Anonymous said...

I agree with most of what Humpty says, but I also worry that there's a tendency to idolize mother and wife figures, as opposed to independent women characters. Even the recent storyline with Roy deprives him of being other than a wuss. Btw, I'm a woman.

Anonymous said...

For what it's worth,I think Yasmeen is developing into a more empathic character than the likes of Anna.I'm like her more and more with Roy as unlike everyone else she tells him what happened with Gary was not his fault but Gary's!
I also wish that Tyrone would get off his hyporcritical high horse about Steve causing the accident.It wasn't so long ago that the same mob believed he was capable of domestic abuse and now he's joining the same mob against Steve who's also a symapathetic character.

abbyk said...

Before it became all Tina all the time, Michelle Keegan had a very sympathetic, strong younger character. And I think, given the right stuff, Alya and Steph could go the same way. That said, I can never get enough Royston.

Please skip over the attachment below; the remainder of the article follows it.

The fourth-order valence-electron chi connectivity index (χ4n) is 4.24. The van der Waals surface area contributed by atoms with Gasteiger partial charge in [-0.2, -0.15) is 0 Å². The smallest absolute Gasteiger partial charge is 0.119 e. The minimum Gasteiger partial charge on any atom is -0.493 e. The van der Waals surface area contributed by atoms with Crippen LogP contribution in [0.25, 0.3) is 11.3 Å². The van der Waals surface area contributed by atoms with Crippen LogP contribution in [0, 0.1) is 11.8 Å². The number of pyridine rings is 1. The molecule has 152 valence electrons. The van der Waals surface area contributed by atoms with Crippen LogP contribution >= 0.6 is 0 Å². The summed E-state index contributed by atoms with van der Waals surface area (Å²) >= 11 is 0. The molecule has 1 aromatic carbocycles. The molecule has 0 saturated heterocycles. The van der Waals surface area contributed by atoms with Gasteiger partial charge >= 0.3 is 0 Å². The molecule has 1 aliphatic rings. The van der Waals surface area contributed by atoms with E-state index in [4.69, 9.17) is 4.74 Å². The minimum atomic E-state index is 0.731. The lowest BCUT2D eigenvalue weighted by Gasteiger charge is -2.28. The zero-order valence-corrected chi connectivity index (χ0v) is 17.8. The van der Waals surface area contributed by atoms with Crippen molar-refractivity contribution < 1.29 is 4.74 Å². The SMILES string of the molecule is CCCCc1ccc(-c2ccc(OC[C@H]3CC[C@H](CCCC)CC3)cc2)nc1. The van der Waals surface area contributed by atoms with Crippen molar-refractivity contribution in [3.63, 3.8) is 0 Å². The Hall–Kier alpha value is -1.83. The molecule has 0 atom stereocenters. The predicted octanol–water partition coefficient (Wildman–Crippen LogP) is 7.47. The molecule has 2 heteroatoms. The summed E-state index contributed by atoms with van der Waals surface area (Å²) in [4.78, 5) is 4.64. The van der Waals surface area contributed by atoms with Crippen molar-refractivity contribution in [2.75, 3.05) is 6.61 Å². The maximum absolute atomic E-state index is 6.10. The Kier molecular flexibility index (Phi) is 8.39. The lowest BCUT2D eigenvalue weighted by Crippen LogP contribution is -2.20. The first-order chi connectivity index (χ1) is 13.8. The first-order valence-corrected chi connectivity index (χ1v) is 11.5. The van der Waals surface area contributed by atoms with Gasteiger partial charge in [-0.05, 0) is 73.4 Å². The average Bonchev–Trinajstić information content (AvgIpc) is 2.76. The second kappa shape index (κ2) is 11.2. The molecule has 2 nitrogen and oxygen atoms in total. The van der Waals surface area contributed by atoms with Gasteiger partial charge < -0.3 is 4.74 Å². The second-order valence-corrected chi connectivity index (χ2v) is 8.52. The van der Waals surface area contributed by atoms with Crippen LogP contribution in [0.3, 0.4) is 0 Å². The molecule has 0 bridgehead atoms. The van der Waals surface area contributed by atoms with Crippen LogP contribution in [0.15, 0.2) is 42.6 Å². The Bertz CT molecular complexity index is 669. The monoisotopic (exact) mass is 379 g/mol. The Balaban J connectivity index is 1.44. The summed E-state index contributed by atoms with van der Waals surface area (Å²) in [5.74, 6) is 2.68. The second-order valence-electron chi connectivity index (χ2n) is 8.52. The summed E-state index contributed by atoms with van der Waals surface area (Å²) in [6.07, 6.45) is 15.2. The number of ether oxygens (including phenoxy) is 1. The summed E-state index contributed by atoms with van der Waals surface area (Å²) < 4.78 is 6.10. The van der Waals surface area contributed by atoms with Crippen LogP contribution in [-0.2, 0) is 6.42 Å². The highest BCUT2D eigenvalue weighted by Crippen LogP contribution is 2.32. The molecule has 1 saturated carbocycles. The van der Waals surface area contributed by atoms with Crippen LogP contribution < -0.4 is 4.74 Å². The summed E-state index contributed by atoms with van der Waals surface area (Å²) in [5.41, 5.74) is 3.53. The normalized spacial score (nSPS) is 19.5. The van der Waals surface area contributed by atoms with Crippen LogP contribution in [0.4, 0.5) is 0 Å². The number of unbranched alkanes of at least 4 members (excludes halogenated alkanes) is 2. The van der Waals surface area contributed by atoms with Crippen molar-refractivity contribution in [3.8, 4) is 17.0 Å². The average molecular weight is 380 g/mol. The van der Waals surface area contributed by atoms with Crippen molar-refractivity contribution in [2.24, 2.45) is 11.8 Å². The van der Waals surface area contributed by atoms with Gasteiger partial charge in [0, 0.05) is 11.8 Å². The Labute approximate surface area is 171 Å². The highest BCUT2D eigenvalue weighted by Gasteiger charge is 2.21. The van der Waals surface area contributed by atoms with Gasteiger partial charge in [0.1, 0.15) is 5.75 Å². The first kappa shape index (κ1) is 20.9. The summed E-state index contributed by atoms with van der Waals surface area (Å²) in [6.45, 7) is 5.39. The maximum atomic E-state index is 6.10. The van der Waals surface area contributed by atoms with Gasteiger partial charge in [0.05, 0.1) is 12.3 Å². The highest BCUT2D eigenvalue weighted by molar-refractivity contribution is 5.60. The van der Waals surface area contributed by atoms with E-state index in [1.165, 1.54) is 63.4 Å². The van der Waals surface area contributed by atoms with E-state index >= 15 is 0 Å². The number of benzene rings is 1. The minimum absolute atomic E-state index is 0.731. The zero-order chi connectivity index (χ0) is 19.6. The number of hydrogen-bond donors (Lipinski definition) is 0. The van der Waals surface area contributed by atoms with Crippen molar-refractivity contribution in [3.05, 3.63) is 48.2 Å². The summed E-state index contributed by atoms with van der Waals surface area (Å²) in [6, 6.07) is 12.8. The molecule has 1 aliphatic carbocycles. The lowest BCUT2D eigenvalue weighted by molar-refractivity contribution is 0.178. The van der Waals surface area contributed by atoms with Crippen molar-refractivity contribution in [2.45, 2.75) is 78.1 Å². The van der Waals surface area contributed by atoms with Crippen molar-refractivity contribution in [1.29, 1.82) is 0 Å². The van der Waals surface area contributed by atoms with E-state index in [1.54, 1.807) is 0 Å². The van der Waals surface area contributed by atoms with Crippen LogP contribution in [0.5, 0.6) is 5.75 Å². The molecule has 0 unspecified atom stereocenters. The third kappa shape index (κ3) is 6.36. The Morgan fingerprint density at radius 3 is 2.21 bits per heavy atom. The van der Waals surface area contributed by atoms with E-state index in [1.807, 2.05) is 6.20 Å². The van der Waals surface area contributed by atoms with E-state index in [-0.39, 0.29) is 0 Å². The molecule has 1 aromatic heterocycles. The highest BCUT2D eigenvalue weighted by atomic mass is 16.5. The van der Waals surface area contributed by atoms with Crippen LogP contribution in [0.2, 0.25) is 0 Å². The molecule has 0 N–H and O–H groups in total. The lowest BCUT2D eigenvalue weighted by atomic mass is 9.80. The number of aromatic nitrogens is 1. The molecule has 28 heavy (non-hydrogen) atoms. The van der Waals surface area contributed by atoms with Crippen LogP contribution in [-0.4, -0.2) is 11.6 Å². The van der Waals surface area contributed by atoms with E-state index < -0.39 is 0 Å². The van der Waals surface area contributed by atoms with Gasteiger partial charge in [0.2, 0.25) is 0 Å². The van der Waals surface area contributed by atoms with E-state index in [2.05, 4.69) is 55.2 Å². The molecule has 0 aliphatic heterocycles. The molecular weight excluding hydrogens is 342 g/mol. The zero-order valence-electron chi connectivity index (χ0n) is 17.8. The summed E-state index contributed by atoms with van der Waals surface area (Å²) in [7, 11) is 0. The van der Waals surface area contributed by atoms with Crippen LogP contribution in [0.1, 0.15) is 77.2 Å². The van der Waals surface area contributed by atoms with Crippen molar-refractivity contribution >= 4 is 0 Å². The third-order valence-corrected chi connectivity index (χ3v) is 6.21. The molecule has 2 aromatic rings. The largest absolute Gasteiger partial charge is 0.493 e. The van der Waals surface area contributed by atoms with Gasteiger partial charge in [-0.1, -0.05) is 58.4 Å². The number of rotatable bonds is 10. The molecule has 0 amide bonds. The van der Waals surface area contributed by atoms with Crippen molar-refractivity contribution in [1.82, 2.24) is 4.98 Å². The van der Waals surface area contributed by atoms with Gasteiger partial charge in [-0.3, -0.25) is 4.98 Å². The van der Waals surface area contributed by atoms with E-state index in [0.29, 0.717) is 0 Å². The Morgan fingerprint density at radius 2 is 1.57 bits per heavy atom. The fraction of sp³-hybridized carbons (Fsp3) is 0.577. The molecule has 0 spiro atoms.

vintgal003 said...

I certainly have gotten most attached to (of course) our dear Roy & Hayley....miss her so..... Of earlier departures however....I truly enjoyed Alma, Vera and Mavis....

Anonymous said...

Nothing against Jennie McAlpine but I must say I do not miss Fizz whatsoever. I found the last while all she seemed to was sit in either the pub or Roy's constantly nagging Roy.

Graeme N said...

Fiz did irritate me a great deal around the time of Hayleys death, particularly when she tried to make it all about her after she found out how Hayley died.

Tee from Canada said...

I agree about Fizz. Not missing her at all, sorry to admit. Here's hoping she will have a better storyline when she returns. Without the moaning.
On a side note, I read comments all the time on this blog; but I wish commentors would leave a nickname, instead of using anonymous. I never know if the same 'anonymous' posts more than one comment.